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Time to Get (Mobile) Friendly… Seriously

By: Nextech | April 22nd, 2015

Time to Get (Mobile) Friendly… Seriously Blog Feature

Things have changed a lot since that epic and historic moment, all those years ago, when Al Gore invented the internet (and yet, oddly enough, his name isn’t mentioned once in the history of the internet). 

Just kidding…

About Al Gore, not about things changing.  They have changed.  A lot… Especially when it comes to how we use the internet.  And I’m not just referring to the shocking number of people who ended up using it primarily just to look at pictures of cats.  Originally, searching the internet required a desktop computer with a dialup modem that would scream at the user until a connection was established (remember that sound?).  These days, we have Wi-Fi that allows us to access the internet from various devices—desktops, laptops, tablets, smartphones, and even our cars

And when it comes to internet searches, Google is (most would agree) king.  Sure, there’s always Bing… but… let’s be honest.  Most people think Google when they think about internet searches.  Nobody says, “I binged it” (mainly because people would look at them funny if they did), yet just about everyone knows what it means when someone says “I googled it.”

mobile_friendly_websitesYou’re probably starting to wonder what my point is, aren’t you?  I promise, it's coming.

It started a few years back, as mobile device internet usage began to catch up to PC usage.  Then, in early 2014, the trend shifted to full mobile dominance.  Mobile devices are now the primary medium used to access the internet.  Unfortunately, a lot of websites haven’t kept up with the shift from PC to mobile.  You see, many websites are still not optimized for viewing on mobile devices.  And yet, these “mobile-unfriendly” sites still show up in internet searches made with said devices.

People tend to find it annoying when they tap a site in search results on their phone and the whole thing is distorted or just doesn’t open.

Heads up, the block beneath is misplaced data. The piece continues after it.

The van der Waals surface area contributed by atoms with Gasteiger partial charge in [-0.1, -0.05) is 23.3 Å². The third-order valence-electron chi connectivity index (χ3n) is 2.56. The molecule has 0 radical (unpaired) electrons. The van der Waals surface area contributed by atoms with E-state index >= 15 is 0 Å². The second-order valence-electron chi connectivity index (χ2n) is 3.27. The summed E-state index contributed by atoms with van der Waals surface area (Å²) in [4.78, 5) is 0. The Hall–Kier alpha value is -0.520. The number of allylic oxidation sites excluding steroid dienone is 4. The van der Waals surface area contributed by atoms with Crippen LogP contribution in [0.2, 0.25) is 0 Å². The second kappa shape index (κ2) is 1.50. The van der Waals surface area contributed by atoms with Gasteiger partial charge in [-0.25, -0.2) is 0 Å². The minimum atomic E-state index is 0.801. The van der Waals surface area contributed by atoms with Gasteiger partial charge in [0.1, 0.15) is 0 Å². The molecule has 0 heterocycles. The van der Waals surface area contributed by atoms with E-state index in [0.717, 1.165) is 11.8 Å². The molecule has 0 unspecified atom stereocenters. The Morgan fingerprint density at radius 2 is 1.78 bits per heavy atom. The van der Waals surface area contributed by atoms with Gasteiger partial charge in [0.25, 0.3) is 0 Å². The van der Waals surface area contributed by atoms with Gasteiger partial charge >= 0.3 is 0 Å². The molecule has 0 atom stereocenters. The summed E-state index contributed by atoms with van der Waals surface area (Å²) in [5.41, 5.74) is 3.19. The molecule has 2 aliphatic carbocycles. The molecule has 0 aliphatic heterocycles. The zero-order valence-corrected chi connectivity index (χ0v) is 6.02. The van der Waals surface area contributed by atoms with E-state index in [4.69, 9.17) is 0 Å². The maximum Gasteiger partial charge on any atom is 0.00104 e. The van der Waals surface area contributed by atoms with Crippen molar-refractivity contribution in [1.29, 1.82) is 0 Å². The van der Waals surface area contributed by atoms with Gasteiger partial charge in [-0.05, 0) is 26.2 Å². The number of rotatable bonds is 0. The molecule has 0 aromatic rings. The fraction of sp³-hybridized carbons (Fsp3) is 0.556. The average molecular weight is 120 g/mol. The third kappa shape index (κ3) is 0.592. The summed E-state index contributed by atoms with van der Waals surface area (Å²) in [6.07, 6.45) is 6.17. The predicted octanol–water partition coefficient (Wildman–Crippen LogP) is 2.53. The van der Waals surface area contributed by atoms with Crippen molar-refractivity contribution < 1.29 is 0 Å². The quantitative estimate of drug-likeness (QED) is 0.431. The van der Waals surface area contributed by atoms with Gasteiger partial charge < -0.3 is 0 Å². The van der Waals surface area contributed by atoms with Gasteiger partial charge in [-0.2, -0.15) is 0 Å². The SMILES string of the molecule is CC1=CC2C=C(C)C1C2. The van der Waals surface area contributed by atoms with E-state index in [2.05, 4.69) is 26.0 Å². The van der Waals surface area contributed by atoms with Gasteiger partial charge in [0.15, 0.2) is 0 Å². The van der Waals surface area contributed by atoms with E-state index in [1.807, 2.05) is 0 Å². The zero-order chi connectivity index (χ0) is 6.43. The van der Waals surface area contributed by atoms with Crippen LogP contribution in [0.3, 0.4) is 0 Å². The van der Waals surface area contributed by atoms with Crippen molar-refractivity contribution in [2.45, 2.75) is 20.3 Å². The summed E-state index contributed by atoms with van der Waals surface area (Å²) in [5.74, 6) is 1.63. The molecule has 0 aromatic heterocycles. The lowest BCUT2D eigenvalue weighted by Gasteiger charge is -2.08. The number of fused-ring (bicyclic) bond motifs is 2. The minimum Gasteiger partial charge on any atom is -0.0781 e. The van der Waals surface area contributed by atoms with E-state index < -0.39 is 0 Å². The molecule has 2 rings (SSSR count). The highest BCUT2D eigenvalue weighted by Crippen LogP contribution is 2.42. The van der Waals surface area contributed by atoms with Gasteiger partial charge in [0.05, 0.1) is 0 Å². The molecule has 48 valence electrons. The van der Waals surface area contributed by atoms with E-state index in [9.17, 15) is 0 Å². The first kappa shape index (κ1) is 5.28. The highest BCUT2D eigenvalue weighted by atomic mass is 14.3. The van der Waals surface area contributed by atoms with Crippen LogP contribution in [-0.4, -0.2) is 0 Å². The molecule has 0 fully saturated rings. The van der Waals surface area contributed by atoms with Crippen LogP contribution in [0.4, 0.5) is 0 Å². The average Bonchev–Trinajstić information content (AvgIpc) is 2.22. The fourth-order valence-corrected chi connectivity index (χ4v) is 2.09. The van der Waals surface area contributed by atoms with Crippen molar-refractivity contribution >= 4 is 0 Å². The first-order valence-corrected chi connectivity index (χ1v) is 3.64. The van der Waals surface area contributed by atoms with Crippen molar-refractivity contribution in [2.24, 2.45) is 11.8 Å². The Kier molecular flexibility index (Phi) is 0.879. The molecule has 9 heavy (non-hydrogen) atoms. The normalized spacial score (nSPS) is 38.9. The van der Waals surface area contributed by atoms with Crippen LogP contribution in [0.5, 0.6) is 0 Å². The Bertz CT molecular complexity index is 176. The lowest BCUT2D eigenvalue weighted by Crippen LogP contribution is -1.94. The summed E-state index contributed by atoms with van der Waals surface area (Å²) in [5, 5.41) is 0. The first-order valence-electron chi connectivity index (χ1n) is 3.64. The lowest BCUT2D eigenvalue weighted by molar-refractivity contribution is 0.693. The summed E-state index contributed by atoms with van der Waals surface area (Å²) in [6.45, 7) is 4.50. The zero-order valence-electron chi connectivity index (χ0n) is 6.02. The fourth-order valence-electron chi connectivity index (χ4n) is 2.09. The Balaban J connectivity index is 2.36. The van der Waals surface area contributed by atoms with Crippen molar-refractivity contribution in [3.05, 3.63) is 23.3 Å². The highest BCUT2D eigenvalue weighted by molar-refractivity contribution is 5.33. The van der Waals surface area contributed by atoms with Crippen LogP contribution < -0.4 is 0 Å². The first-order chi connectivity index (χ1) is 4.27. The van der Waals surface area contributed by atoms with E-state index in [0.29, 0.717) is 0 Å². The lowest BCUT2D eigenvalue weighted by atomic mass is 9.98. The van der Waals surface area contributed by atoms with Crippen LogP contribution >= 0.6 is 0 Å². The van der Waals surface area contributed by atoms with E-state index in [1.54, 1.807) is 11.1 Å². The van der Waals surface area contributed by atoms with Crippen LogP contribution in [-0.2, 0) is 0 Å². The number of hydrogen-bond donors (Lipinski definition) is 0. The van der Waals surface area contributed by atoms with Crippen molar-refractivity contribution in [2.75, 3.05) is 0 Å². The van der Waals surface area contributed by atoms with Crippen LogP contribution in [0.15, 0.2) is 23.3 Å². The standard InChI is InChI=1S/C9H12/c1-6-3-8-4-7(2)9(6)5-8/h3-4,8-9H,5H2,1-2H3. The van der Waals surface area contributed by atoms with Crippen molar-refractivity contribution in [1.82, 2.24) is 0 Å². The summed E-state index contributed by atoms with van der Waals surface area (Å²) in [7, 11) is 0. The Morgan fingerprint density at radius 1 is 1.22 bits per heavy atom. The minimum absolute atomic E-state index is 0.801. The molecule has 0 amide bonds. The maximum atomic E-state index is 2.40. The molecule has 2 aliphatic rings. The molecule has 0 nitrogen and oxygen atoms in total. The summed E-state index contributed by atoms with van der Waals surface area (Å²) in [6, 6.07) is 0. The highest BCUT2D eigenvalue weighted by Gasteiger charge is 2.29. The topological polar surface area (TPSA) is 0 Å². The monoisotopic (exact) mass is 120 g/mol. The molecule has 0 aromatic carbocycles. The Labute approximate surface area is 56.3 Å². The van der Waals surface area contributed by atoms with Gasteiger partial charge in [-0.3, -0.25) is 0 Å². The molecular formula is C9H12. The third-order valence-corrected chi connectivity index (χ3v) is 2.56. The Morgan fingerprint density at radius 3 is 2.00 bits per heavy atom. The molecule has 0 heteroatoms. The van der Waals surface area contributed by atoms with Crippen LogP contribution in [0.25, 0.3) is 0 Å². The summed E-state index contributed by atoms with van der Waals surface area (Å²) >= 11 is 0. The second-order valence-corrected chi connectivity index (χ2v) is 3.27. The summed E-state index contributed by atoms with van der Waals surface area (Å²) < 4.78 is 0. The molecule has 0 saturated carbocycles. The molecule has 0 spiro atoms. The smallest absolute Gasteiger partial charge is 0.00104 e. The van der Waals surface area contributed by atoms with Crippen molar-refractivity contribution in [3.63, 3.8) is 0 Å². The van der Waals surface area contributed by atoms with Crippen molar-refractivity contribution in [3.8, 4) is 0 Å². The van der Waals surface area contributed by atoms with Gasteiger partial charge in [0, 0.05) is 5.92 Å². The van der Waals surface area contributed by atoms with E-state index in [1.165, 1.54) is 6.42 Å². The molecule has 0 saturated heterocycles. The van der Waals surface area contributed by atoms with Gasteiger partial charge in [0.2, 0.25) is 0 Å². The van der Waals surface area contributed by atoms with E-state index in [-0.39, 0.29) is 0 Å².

So Google decided to do something about this.

To be more specific, they changed their search algorithm when it comes to mobile device users, making it so websites that are “mobile-friendly” will be given priority in search results. Think of it like this—when someone uses a cell phone to Google, say, “dermatologists near me,” only mobile-friendly websites will show up in the results.  At best, those who are not mobile-friendly will show up around the last page of the results (which almost no one ever looks at, unless the results are only a few pages long).

By the way… This change went into effect as of Tuesday (4/21/15).

What does this mean for you? First and foremost, it means you need to find out whether or not your practice’s website is mobile-friendly, and if it is not, you need to fix it… Please, fix it.  Trust me, you’ll be happy you did.

Fear not… you can survive the (according to CNN) “Mobilegeddon.”  I’d say that’s a bit over the top.  Seriously, it’s not that big of a deal.  Cool it with the panic-inciting headlines, CNN.  It’s just a tech upgrade.  Remember Y2K?  Unnecessary Y2K paranoia caused a bunch of scared, misinformed people to miss the most epic New Year party of the century so they could huddle in bunkers.  Why?  Because of a coding-related date/time issue that had already been resolved years in advance by nearly every company on Earth.  It was a tech upgrade, and not a big deal.

The Google change to mobile-friendly is even more of a “not-big-deal” than that was.

Here’s what you need to do:

Step 1. Go to the Google Mobile-Friendly Test site:

Step 2. Copy the main URL of your website into the box and click the “Analyze” button.

Step 3. If you see the below message, you’re all good. Your site is mobile friendly and there’s nothing more you need to do.

If you do not see this message, then you probably need to contact your web developer and discuss what measures should be taken to make your site mobile-friendly. 


Of course… If you don’t mind losing access to all mobile internet traffic from Google, then you can always just leave the site as it is (I would NOT suggest doing this, however).

Okay. You know what to do.  Get out there and do it.

And stay away from CNN headlines… they’re bad for your blood pressure.